Monday, December 16, 2019

Darwin’s finches adapting to human influences

This post was originally posted on the British Ornithologist's Union Blog here:

Can Darwin’s finches adapt to invasive predators and urbanization?

Dr. Kiyoko Gotanda
University of Cambridge

Gotanda, K.M. Human influences on antipredator behaviour in Darwin’s finches. J. Anim. Ecol.
A small ground finch in the Galapagos

"All of [the terrestrial birds] are often approached sufficiently near to be killed with a switch, and sometimes, as I myself tried, with a cap or a hat." -Charles Darwin in "The Voyage of the Beagle"

The Galapagos Islands are renowned for their biodiversity and large numbers of endemic species, including the Darwin’s finches. When Charles Darwin visited the Galapagos Islands back in 1835, he noted that land birds could be approached near enough to toss a hat over the birds (Darwin 1860)! These and other Galápagos organisms evolved for millions of years in the absence of humans and mammalian predators, and thus developed a remarkable naïveté to humans and their associated animals.

Humans now have a permanent presence on the Galapagos and with that comes a variety of influences. A major, contemporary threat is the introduction of non-native predators (Fritts and Rodda 1998; Low 2002) which is often correlated with extinctions on islands (Clavero and García-Berthou 2005; Sax and Gaines 2008; Clavero et al. 2009). House cats (Felis silvestris catus) are particularly problematic because they can decimate bird populations (Lever 1994; Nogales et al. 2004; Wiedenfeld and Jiménez-Uzcátegui 2008; Loss et al. 2013). Recently, humans have introduced to the Galapagos Islands invasive house cats ( Phillips, Wiedenfeld, & Snell, 2012) that opportunistically prey on land bird species, including Darwin’s finches, which poses a major threat to the biodiversity on the islands(Stone et al. 1994; Wiedenfeld and Jiménez-Uzcátegui 2008). The Galapagos National Park has taken extreme conservation measures and successfully eradicated cats and rats on some of the islands (Phillips et al. 2005, 2012; Carrión et al. 2008; Harper and Carrión 2011).

The second human influence is we have established permanent human populations creating urban areas. The increase in urbanization can have a strong effect on ecological and evolutionary processes (Alberti 2015; Alberti et al. 2017; Hendry et al. 2017; Johnson and Munshi-South 2017). Urbanization on the Galápagos Islands has rapidly increased from ~1000 permanent residents to ~25,000 in just 40 years, presently distributed across four towns each on four different islands (UNESCO 2010; Guerrero et al. 2017). We are already seeing the impact of human habitats on behaviour in Darwin’s finches. Urban finches in the largest town on the Galapagos, Puerto Ayora (permanent human population = ~12,000) have shifted their behaviour and now exploit human foods which has changed the finches’ ecological niche (De León et al. 2018).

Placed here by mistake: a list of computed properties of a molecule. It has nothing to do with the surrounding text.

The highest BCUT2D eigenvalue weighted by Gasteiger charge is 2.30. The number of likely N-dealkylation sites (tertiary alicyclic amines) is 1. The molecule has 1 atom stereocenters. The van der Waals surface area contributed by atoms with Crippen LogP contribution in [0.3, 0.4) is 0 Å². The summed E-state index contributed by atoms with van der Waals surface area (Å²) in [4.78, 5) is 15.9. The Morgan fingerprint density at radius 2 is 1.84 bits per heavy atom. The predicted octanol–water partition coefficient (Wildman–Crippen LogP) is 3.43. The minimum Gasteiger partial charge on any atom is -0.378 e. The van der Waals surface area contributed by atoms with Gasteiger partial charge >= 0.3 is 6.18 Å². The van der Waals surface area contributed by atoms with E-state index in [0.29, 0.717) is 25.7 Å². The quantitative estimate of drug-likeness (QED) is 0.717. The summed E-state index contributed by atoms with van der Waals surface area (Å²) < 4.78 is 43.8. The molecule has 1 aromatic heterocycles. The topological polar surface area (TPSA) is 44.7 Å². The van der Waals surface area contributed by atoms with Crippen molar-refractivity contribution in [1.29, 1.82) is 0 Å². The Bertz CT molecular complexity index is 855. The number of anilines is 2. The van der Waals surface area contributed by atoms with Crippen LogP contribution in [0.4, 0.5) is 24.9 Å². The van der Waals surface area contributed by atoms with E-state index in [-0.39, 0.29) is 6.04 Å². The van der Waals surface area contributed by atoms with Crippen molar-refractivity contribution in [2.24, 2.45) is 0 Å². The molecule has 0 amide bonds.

Figure 1. Map of the Galapagos Islands showing islands that vary in the presence, absence, or eradication of invasive predators. Islands in orange have invasive predators, islands in green are pristine, and islands in purple have had invasive predators eradicated. Islands that have the presence of invasive predators are also the islands with permanent human populations.

So, how have Darwin’s finches adapted to these different human influences? I wanted to know how the finches might be adapting to the presence, absence, or eradication of invasive mammalian predators, and to urbanization. Specifically, I was interested in their antipredator behaviour. To study this, I focused on flight initiation distance (FID), the distance at which an individual flees an approaching predator, and is a metric of fear.